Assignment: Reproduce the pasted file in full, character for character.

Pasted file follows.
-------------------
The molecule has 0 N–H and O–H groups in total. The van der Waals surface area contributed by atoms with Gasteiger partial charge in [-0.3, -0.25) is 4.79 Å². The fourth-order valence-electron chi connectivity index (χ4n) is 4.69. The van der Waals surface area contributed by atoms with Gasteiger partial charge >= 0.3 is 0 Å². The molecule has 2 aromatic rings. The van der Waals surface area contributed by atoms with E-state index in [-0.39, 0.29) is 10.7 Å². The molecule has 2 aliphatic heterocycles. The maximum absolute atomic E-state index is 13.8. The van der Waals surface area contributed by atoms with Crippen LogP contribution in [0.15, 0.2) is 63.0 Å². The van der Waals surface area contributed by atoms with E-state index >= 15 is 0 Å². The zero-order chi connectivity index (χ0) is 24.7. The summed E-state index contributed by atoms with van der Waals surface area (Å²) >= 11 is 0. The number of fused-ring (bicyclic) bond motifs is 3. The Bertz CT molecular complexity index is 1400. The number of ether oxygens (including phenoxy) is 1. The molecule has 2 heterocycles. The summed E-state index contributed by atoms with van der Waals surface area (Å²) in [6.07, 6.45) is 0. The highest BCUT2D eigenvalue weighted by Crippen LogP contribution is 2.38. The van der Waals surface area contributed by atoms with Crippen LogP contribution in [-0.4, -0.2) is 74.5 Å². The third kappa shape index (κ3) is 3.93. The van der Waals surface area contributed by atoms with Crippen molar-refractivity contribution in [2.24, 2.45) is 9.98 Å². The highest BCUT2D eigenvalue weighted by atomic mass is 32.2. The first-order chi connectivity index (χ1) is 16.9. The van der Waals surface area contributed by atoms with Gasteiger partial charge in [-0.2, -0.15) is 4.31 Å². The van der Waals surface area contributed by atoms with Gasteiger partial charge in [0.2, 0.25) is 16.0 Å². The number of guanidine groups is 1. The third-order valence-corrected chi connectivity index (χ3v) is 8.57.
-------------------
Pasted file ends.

The molecule has 0 N–H and O–H groups in total. The van der Waals surface area contributed by atoms with Gasteiger partial charge in [-0.3, -0.25) is 4.79 Å². The fourth-order valence-electron chi connectivity index (χ4n) is 4.69. The van der Waals surface area contributed by atoms with Gasteiger partial charge >= 0.3 is 0 Å². The molecule has 2 aromatic rings. The van der Waals surface area contributed by atoms with E-state index in [-0.39, 0.29) is 10.7 Å². The molecule has 2 aliphatic heterocycles. The maximum absolute atomic E-state index is 13.8. The van der Waals surface area contributed by atoms with Crippen LogP contribution in [0.15, 0.2) is 63.0 Å². The van der Waals surface area contributed by atoms with E-state index >= 15 is 0 Å². The zero-order chi connectivity index (χ0) is 24.7. The summed E-state index contributed by atoms with van der Waals surface area (Å²) >= 11 is 0. The number of fused-ring (bicyclic) bond motifs is 3. The Bertz CT molecular complexity index is 1400. The number of ether oxygens (including phenoxy) is 1. The molecule has 2 heterocycles. The summed E-state index contributed by atoms with van der Waals surface area (Å²) in [6.07, 6.45) is 0. The highest BCUT2D eigenvalue weighted by Crippen LogP contribution is 2.38. The van der Waals surface area contributed by atoms with Crippen LogP contribution in [-0.4, -0.2) is 74.5 Å². The third kappa shape index (κ3) is 3.93. The van der Waals surface area contributed by atoms with Crippen molar-refractivity contribution in [2.24, 2.45) is 9.98 Å². The highest BCUT2D eigenvalue weighted by atomic mass is 32.2. The first-order chi connectivity index (χ1) is 16.9. The van der Waals surface area contributed by atoms with Gasteiger partial charge in [-0.2, -0.15) is 4.31 Å². The van der Waals surface area contributed by atoms with Gasteiger partial charge in [0.2, 0.25) is 16.0 Å². The number of guanidine groups is 1. The third-order valence-corrected chi connectivity index (χ3v) is 8.57.